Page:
Well, we did it. Our first practice hike is in the books. The plan was to get the boys out for a weekend hike and make sure all of their equipment fit, worked and was everything they needed to support them while at Philmont. We also began to talk about what they don’t need and what percentage of their packs should be dedicated to Crew Gear, food and water. Showing up with a full pack when it is only your personnel gear doesn’t leave a lot of room for the rest of the Crew’s needs.
I handed each boy a notebook and asked them to write down a list of all of the gear in their packs. More importantly, I asked them to put a check next to all of the gear that they used during the hiking trip. We are starting to build a list of the gear we need and use and will hopefully shed the gear that we don’t use. This process will continue throughout the rest of our practice hikes and will (hopefully) eventually lead to lighter and more efficient packs. We all realize that there is certain pieces of equipment that we will always have with us that hopefully we never need to use (e.g., first aid kit, rain gear), however, the gear lists will sort out the extra shirts, fleece, and other personnel gear that will not be needed.
Another part of this training was to get the boys used to carrying everything on their backs and being completely responsible for all of their own gear. During routine weekend scouting camping trip the boys are always responsible for all of their own gear. The main difference with these hiking trips is that the entire campsite is packed up and moved every day. Organization, packing and repacking are very important when you need to find and use the cooking or cleaning or sleeping gear in different campsites each day. Finally, I wanted the boys to begin to understand the amount of time that is needed to set up camp, prepare meals, break down camp, and move to the next campsite, each and every day. The lesson wasn’t to rush to get to the next place or event, because I want the boys to live by the motto: “It’s about the journey, not the destination.” However, at the end of the journey, you need to have time to enjoy the destination (and set up the campsite, eat and clean-up).
All of my preparation for the weekend was focused on the mechanical. I wanted to make sure the boy’s new gear was working for them. Was it comfortable? Did it fit? Did they know how to use it? Could they make it through the weekend dry, safe and comfortable? I know that these seem like very basic expectations for a group of boys that are heading to Philmont this summer, but for some of these boys, this would be there first backpacking trip and most of their gear still had the tags on it.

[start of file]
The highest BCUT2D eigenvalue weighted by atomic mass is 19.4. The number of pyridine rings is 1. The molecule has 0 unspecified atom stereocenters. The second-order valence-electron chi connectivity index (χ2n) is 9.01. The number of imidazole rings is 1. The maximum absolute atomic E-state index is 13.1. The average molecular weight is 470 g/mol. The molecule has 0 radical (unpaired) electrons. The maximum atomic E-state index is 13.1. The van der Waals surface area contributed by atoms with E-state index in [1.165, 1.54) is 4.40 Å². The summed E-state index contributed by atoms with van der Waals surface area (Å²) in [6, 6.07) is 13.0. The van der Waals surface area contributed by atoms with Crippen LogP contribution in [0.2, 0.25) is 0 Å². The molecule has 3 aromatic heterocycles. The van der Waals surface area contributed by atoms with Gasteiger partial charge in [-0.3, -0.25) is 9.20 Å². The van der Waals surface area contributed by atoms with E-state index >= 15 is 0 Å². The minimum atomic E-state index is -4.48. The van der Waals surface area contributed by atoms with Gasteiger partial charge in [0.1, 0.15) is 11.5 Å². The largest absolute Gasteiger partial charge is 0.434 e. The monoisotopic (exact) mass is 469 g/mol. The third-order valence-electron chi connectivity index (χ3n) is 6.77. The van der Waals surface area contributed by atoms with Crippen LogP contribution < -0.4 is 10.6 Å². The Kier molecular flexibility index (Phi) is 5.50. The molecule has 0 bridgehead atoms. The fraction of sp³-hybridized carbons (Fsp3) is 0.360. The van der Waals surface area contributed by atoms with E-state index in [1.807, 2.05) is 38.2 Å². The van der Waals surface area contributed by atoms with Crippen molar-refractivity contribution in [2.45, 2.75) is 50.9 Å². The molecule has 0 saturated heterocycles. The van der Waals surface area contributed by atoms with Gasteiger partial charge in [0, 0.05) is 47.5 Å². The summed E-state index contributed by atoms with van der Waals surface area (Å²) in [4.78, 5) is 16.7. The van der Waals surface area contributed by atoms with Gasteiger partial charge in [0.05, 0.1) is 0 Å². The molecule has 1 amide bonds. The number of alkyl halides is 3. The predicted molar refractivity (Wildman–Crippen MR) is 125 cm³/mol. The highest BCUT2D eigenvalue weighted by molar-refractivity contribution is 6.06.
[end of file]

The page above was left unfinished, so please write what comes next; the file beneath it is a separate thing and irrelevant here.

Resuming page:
What my preparation didn’t account for was the progress we made at becoming a Crew. The boys started the weekend separately but very quickly became a team, a Crew. It was a completely different dynamic then a normal Troop camping weekend. The boys interacted differently, worked together better and really seemed to understand that they all needed each other to fully enjoy the experience. I wasn’t expecting that from the boys, and was very pleasantly surprised. Let me say that I wasn’t expecting complete anarchy either. This group of boys are GREAT Scouts, very good leaders, and very responsible. That being said, the progress they made as a team greatly exceeded my expectations. I was very proud of them. Don’t get me wrong, we all have a lot of work to do during the next few months, but their hearts and minds are in the right spot, and I can’t wait to see the progress.
One story sums up the growth that these boys made this weekend. At one point during our hike we came up to a stream with no way across (without getting wet). As the boys were discussing what to do next there were many different opinions. The air (and water) were cold and the water was about 30 feet across and about two feet deep in the middle. After much debate and discussion, the plan was to cross the stream. (Just to make it clear, initially I was on the turn around and find another way side of the argument.) The decision was made to cross and some of the boys were really nervous about crossing. As a team we discussed the pro’s and con’s and eventually the Crew began crossing. We went through the safety rules associated with a stream crossing and one by one we crossed. In the end we all made it across safely and dry. Even the boys that didn’t initially want to cross (including myself) had a great time crossing the stream. This minor adversity became the best team building activity we could have hoped for. We will all tell the story of crossing that stream…..
That’s all for now. I know we have a lot to learn as a Crew to get ready for our adventure this summer, but we are well on our way after just one time together.
During the weekend, I discovered a few things about my own gear choices. More of that to come…..